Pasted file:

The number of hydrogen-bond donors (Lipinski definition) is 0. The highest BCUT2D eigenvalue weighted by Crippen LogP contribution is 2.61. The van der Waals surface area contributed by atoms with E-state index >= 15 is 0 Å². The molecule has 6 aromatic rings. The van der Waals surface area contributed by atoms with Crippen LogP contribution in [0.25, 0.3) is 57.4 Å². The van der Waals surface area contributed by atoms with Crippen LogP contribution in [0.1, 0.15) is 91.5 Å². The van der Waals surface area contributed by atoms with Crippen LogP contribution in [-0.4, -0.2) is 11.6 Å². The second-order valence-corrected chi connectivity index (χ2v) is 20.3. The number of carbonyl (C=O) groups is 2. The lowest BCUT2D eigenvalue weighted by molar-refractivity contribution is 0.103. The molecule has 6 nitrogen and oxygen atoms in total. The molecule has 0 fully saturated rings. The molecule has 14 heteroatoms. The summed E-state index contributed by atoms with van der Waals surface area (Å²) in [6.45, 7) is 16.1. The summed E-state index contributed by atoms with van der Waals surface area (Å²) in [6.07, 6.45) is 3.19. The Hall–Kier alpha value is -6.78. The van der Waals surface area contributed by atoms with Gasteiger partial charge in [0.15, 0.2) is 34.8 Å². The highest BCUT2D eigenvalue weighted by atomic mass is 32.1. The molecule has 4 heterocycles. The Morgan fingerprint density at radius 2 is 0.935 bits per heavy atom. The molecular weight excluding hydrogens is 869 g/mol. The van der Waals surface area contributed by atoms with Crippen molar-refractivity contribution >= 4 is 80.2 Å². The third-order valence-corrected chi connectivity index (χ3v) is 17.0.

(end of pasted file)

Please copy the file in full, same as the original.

The number of hydrogen-bond donors (Lipinski definition) is 0. The highest BCUT2D eigenvalue weighted by Crippen LogP contribution is 2.61. The van der Waals surface area contributed by atoms with E-state index >= 15 is 0 Å². The molecule has 6 aromatic rings. The van der Waals surface area contributed by atoms with Crippen LogP contribution in [0.25, 0.3) is 57.4 Å². The van der Waals surface area contributed by atoms with Crippen LogP contribution in [0.1, 0.15) is 91.5 Å². The van der Waals surface area contributed by atoms with Crippen LogP contribution in [-0.4, -0.2) is 11.6 Å². The second-order valence-corrected chi connectivity index (χ2v) is 20.3. The number of carbonyl (C=O) groups is 2. The lowest BCUT2D eigenvalue weighted by molar-refractivity contribution is 0.103. The molecule has 6 nitrogen and oxygen atoms in total. The molecule has 0 fully saturated rings. The molecule has 14 heteroatoms. The summed E-state index contributed by atoms with van der Waals surface area (Å²) in [6.45, 7) is 16.1. The summed E-state index contributed by atoms with van der Waals surface area (Å²) in [6.07, 6.45) is 3.19. The Hall–Kier alpha value is -6.78. The van der Waals surface area contributed by atoms with Gasteiger partial charge in [0.15, 0.2) is 34.8 Å². The highest BCUT2D eigenvalue weighted by atomic mass is 32.1. The molecule has 4 heterocycles. The Morgan fingerprint density at radius 2 is 0.935 bits per heavy atom. The molecular weight excluding hydrogens is 869 g/mol. The van der Waals surface area contributed by atoms with Crippen molar-refractivity contribution >= 4 is 80.2 Å². The third-order valence-corrected chi connectivity index (χ3v) is 17.0.